Facts and Fiction: Debunking The Game Changers Vegan Documentary
► 𝘼𝙇𝙇 𝙍𝙀𝙁𝙀𝙍𝙀𝙉𝘾𝙀𝙎 𝙃𝙀𝙍𝙀 ︰http://bit.ly/2qN1QLR
So many people have asked me, a keto meat (and plant)-eater, what my thoughts are on The Game Changers documentary and here they are. If you haven’t already heard of the film, The Game Changers is a 2018 documentary that explores the health benefits of a vegan, vegetarian, and plant-based diet. It has received extensive media coverage due to its big-name producers like Arnold Schwarzenegger, Jackie Chan, and James Cameron. It also features elite athletes like Patrik Baboumian, Lou Smith, Derrick Morgan, and Morgan Mitchell. While the intent of the movie was to dispel myths about health and athleticism on a plant-based diet, it was heavily biased and riddled with scientific errors.
In this video, I go through 10 of my biggest arguments against statements made in this documentary and provide factual and scientific research to back up my claims, which are outlined below.
1.The Romain gladiators: The claim that Roman gladiators ate primarily vegetarian means very little. They were convicts and prisoners of war, purposely fed fattening foods.
2. Vegetarians are stronger: The example of the Connor McGregor vs Nate Diaz fight was extremely biased. McGregor was scheduled to fight an opponent at a lower weight class and that opponent pulled out of the fight on the week of. Conor was cutting for a 155lbs fight and at the last minute, stopped cutting and had to put on weight to fight Nate at 170lbs. They didn’t mention that in their 2nd fight, McGregor beat Nate at 170lbs.
3. Plant-based diets are superior for endurance athletes: While highlighting plant-based ultra-endurance athletes, there is no comparison to meat-eaters. Zach Bitter is a great example of an endurance athlete, who holds the 100-mile American record and who also happens to follow the ketogenic diet.
4. The average plant-eater gets 70% more protein than needed: This value is based on the RDA—a value indicating the minimum amount of protein needed to survive. Not to mention, total protein content means very little without context. For example, each protein source provides different amino acid profiles.
5. Cloudy blood after meat consumption: This is meant to be a visually shocking demonstration but it does not explain how it is normal for fat to be visible after consumption. You have circulating triglycerides in your blood just the same as you have circulating glucose after a carb-rich meal.
6. The only diet that has ever been shown to reverse heart disease is a plant-based diet: This statement is based on poorly controlled research. The study cited shows individuals have improved cardiovascular health after switching to a plant-based diet, but they also quit smoking, started exercising, began a stress management program, and consumed less fat (meaning they probably reduced total caloric intake).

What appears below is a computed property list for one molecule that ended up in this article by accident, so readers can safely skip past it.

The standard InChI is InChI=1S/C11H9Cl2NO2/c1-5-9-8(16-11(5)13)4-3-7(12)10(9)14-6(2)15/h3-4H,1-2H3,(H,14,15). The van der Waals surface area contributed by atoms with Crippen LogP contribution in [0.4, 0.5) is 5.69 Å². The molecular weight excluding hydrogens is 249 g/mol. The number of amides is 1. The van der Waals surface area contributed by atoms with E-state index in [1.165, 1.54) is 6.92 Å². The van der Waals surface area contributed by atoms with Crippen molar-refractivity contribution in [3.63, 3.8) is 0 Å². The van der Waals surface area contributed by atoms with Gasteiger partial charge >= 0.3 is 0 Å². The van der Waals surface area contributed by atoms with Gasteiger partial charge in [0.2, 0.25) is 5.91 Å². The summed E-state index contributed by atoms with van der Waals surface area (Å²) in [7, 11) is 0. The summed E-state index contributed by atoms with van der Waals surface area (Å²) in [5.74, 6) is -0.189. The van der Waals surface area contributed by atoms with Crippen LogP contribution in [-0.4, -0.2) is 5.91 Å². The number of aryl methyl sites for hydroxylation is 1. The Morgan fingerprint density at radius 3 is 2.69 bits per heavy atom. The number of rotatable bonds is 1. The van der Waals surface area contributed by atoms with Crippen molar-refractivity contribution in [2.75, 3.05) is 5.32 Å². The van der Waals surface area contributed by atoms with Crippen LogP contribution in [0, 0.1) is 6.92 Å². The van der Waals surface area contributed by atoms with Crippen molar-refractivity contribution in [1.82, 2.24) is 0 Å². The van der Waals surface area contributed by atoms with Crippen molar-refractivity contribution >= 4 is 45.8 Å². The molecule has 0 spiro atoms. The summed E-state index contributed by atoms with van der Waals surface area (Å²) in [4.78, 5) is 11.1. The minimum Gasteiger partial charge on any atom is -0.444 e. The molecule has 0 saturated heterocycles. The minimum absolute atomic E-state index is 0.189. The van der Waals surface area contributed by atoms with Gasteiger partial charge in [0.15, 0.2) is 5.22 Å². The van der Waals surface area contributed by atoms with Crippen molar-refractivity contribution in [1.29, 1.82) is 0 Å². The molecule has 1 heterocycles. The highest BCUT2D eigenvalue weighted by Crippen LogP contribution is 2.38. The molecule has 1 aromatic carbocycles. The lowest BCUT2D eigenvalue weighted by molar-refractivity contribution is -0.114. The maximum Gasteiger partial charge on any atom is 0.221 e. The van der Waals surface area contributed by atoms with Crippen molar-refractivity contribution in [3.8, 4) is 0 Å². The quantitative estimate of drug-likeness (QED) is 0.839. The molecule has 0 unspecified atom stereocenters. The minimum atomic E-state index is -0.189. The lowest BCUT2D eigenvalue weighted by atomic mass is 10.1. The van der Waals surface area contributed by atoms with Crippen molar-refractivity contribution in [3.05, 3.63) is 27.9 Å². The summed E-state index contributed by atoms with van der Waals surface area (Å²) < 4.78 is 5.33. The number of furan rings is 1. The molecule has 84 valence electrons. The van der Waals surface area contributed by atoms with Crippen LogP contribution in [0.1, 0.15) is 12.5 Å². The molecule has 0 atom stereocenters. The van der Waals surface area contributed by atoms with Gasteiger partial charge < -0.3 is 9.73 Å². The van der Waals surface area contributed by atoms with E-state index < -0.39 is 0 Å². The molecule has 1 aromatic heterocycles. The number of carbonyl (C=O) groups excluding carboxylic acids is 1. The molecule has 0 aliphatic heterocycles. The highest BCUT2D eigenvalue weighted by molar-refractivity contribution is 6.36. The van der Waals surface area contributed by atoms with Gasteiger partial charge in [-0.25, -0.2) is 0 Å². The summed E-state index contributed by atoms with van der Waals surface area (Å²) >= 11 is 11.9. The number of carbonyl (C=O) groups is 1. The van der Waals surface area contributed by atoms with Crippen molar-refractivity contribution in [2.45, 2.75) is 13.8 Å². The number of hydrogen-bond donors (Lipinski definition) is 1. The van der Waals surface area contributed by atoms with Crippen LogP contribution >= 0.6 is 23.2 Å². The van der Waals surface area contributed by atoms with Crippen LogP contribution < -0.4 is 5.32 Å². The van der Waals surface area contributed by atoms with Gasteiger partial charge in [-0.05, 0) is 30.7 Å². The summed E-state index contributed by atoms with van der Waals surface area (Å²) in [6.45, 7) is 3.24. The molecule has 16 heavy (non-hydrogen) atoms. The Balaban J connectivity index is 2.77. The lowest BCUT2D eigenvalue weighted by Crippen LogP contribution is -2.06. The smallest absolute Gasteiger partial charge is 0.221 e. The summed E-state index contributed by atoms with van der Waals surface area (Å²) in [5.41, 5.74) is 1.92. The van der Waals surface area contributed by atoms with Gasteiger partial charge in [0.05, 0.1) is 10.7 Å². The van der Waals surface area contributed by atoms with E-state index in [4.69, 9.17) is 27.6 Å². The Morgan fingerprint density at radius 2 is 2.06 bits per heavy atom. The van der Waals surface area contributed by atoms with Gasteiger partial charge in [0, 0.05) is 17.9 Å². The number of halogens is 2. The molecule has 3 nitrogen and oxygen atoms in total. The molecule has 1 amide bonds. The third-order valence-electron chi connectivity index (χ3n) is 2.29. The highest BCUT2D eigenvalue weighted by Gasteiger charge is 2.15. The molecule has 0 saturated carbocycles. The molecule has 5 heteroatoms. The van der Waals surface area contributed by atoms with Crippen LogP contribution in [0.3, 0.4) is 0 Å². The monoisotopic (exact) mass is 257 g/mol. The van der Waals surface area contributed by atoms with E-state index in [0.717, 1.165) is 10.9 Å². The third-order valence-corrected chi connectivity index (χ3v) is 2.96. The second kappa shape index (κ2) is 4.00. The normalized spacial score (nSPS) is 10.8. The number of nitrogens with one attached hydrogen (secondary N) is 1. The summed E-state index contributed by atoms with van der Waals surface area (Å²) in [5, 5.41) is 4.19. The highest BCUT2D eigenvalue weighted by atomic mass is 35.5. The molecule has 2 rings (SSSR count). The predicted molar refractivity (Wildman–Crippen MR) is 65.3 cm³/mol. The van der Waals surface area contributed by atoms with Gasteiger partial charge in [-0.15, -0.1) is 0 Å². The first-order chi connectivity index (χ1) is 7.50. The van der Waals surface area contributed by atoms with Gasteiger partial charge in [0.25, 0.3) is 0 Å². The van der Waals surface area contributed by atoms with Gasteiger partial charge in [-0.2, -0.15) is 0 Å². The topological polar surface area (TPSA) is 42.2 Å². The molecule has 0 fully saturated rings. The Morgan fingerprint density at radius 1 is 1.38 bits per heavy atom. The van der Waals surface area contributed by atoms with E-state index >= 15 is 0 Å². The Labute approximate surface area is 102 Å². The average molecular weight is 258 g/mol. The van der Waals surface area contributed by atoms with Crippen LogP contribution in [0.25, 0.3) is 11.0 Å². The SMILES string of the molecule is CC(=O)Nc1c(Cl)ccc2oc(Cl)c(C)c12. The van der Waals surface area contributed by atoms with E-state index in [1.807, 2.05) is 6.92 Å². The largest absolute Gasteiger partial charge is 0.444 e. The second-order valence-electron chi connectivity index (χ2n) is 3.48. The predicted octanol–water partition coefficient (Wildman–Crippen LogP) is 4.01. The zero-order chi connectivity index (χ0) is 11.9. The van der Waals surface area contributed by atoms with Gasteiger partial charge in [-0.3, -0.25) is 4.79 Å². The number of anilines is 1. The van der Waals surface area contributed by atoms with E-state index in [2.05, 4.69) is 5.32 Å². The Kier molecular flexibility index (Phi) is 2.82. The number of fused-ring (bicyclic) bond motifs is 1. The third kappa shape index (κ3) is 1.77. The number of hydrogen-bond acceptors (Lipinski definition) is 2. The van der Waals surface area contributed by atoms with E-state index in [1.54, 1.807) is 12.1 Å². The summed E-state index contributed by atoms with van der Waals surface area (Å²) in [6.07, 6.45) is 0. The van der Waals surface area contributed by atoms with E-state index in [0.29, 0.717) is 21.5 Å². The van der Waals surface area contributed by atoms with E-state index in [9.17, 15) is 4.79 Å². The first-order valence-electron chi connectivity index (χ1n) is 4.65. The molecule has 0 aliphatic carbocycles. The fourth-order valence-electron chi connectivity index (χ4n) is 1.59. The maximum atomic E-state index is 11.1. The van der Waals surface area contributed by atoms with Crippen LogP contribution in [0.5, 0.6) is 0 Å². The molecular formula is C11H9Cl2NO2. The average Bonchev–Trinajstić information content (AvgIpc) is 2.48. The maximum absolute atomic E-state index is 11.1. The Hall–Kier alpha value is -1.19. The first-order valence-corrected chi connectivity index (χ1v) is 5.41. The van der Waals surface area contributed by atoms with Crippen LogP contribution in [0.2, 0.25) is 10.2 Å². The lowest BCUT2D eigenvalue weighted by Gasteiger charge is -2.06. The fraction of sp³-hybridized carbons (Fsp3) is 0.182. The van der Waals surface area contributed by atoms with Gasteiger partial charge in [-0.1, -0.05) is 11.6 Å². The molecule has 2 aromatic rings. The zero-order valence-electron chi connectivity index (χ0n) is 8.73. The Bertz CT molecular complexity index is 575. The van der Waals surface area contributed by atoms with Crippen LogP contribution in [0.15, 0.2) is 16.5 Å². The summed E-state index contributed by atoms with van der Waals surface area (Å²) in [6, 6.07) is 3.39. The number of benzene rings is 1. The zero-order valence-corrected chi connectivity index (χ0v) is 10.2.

7. Our brains are starving for glucose: Dr. Mark Thomas makes the claim that our brains only use glucose for energy, and they are starving for it. This is scientifically untrue. The human brain can use ketones for fuel and has actually been shown to prefer ketones over glucose in many cases. Research shows ketones provide rapid energy and has been explored for therapeutic benefits in neurodegenerative diseases and brain injury.
8. Meat consumption reduces erections and firmness of the penis: This study is poorly controlled and is correlational. No other factors are taken into consideration other than whether the participants ate meat or plant-based burrito.
9. Carb-consumers gain more muscle mass: Look at the research from Dr. Jacob Wilson, Rachel Gregory, the Auburn Group, and Jordan Joy (just to name a few). It has been proven time and time again that you can build just as much muscle mass on a low-carbohydrate diet.
10. Meat is a greater contributor to carbon emissions than transportation: These statistics are startlingly incorrect. The Environmental Protection Agency (EPA) has produced data showing agriculture as a whole only accounts for nine percent of all greenhouse gas emissions, whereas transportation accounts for 29%. Cattle-based farming only accounts for a small portion of this 9% and has very little impact on overall environmental health. Instead, we should be focusing on limiting unnecessary transportation and electricity emissions.
Thank you for watching. If you haven’t seen the video I made before I watched The Game Changers documentary, you can check it out here: https://www.youtube.com/watch?v=6cNWlZlIE6w
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